Tribal Tourism Series:
– The Toraja –
By Kim de Leeuw
Today, the Tribal Tourism series brings us to a mountainous region in the centre of the Indonesian island of Sulawesi. In this region, you will find the Torajans of whom most of them live in Tana Toraja, which translates to land of Toraja. It wasn’t until the last century that the Torajans opened up from isolation and the world learned about their interesting traditions. Some of you might have heard about the Toraja in relation to their funeral ceremonies, the so-called Rambu Solo’. Death is the ultimate goal of life and family and friends will come together and celebrate at the funeral.
About the Torajan People
The Torajan culture has been under a constant threat for several centuries. At first, this threat came from the Bugis from the southwest who drove the Torajan people into the inland of Sulawesi where the Torajans built their villages on hilltops for better security. From 1905 the Dutch formed another threat because they had started a bloody campaign to control Central Sulawesi. Missionaries came along and when WWII started many Torajan ceremonies had disappeared. Funeral ceremonies, however, have remained and still form a vital part of the Torajan’s life. Therefore, the Torajan people often believe in a mix of Christianity and their old belief of which Puang Matua was the special God.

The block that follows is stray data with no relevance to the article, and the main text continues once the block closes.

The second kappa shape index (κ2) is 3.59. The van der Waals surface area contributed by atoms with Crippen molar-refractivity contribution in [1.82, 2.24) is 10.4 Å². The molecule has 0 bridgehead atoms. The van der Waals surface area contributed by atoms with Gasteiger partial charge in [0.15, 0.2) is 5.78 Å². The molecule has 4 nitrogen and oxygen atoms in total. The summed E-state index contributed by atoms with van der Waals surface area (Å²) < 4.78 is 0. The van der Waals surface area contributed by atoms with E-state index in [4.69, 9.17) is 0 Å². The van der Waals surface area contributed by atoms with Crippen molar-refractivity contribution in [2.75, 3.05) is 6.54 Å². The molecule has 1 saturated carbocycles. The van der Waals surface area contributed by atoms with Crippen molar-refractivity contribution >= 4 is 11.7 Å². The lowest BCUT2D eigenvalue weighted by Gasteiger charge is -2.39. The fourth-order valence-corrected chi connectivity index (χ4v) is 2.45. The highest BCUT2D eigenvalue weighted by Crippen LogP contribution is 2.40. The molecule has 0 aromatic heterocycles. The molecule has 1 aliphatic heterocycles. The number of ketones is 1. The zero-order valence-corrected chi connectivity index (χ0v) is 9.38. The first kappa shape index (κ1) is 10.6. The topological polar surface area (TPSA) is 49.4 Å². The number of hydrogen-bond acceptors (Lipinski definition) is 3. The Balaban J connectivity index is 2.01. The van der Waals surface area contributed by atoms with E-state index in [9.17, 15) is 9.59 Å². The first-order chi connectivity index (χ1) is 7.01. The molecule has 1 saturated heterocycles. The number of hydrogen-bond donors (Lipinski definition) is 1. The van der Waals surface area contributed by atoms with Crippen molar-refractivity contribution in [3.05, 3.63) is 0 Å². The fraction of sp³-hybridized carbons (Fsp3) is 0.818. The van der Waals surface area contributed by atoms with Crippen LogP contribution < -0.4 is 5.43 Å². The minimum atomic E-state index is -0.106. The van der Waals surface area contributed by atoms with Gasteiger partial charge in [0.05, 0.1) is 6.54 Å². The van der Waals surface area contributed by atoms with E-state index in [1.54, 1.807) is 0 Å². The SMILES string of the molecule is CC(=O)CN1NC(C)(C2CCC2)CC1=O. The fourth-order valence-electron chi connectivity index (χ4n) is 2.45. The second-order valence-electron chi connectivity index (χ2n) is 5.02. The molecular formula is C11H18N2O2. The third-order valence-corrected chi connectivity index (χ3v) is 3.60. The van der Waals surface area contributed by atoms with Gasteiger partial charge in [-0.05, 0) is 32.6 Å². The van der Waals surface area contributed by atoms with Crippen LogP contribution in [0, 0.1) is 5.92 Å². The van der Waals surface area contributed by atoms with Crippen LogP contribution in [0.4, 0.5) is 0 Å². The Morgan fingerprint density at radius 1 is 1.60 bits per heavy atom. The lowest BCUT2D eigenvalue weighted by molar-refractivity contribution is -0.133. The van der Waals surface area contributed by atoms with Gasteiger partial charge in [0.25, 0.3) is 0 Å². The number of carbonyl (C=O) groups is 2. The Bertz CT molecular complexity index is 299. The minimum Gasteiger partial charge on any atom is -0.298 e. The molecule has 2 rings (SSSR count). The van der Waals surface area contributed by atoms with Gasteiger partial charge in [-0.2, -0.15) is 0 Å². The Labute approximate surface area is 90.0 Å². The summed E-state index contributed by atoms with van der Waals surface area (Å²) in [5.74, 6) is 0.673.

In the early 2000s, the Torajan population counted 750.000 people. By origin, the Torajan people are farmers and some of the industries that are also present within their culture are wood carving, pottery and weaving. During ceremonies, the Torajan people sometimes wear traditional clothes, but in daily life they wear clothing based on Western models.
Traditionally, the Torajan people lived in a tongkonan, which can be seen in the image on the right. A tongkonan belongs to a family clan that is related by blood. An elder of the clan is supposed to teach his family about the way the ancestors lived.
Buffaloes are a status symbol in Toraja and form an integral part of several ceremonies, like Rambu solo’ as explained above, as a business transaction or exchange tool in weddings. Traditionally, the buffalo shows wealth and power. The worth of a buffalo is measured by its weight and health. Therefore, buffaloes are often not used to work on the land, but are left to graze and rest. An albino buffalo is even worth more than US$8000.
Life beyond death
When somebody passes away, Western people would usually say that that person is dead. To the Torajan people, this person is to makula, a sick person. The soul is still around. Traditionally, the sick person should never be left alone. There always needs to be someone to take care of him or her. The family often takes turns in staying with the sick person. How this is divided is up to them, but some people change company each month. Often, when another family member arrives, they offer the sick person a cigarette. The meals are also shared with the to makula.
To preserve the body, formalin treatments are done shortly after death which eventually will lead to mummification. It is important that the body is preserved, because the cycle from “to makula” to death can be a long one. After some time, the to makula can be replaced from the house to a special tongkonan.
Meanwhile, the tau tau, wood-carved effigies, are created, traditionally dressed to resemble the person. These tau tau are a symbol for the continuation of life after death. The effigy is placed above the cave where the person is buried, overlooking the land of the Toraja. Not everybody can afford a tau tau, which is why not every grave is accompanied by one.